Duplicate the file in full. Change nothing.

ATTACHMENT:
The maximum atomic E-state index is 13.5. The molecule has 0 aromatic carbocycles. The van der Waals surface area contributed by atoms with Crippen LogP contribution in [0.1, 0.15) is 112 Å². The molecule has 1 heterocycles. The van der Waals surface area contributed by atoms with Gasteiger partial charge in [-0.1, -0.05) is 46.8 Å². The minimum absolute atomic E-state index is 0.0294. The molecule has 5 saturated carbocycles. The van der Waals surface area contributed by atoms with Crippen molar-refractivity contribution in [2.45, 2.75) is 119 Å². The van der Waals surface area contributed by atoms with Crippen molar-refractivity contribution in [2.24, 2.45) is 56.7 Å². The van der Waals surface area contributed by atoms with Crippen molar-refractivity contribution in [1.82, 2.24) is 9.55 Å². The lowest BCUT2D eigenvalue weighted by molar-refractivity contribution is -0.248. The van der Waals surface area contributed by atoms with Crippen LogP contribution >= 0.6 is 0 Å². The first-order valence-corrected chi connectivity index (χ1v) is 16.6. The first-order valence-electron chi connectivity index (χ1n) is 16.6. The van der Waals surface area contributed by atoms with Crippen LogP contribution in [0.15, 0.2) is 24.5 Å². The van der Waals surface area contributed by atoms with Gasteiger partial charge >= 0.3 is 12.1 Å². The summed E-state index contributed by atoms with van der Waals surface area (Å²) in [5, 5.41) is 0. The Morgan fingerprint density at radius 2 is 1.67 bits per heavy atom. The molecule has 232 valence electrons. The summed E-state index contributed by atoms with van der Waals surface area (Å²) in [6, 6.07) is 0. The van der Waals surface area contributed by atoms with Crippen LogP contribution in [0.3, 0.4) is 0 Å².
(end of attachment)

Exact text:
The maximum atomic E-state index is 13.5. The molecule has 0 aromatic carbocycles. The van der Waals surface area contributed by atoms with Crippen LogP contribution in [0.1, 0.15) is 112 Å². The molecule has 1 heterocycles. The van der Waals surface area contributed by atoms with Gasteiger partial charge in [-0.1, -0.05) is 46.8 Å². The minimum absolute atomic E-state index is 0.0294. The molecule has 5 saturated carbocycles. The van der Waals surface area contributed by atoms with Crippen molar-refractivity contribution in [2.45, 2.75) is 119 Å². The van der Waals surface area contributed by atoms with Crippen molar-refractivity contribution in [2.24, 2.45) is 56.7 Å². The van der Waals surface area contributed by atoms with Crippen molar-refractivity contribution in [1.82, 2.24) is 9.55 Å². The lowest BCUT2D eigenvalue weighted by molar-refractivity contribution is -0.248. The van der Waals surface area contributed by atoms with Crippen LogP contribution >= 0.6 is 0 Å². The first-order valence-corrected chi connectivity index (χ1v) is 16.6. The first-order valence-electron chi connectivity index (χ1n) is 16.6. The van der Waals surface area contributed by atoms with Crippen LogP contribution in [0.15, 0.2) is 24.5 Å². The van der Waals surface area contributed by atoms with Gasteiger partial charge >= 0.3 is 12.1 Å². The summed E-state index contributed by atoms with van der Waals surface area (Å²) in [5, 5.41) is 0. The Morgan fingerprint density at radius 2 is 1.67 bits per heavy atom. The molecule has 232 valence electrons. The summed E-state index contributed by atoms with van der Waals surface area (Å²) in [6, 6.07) is 0. The van der Waals surface area contributed by atoms with Crippen LogP contribution in [0.3, 0.4) is 0 Å².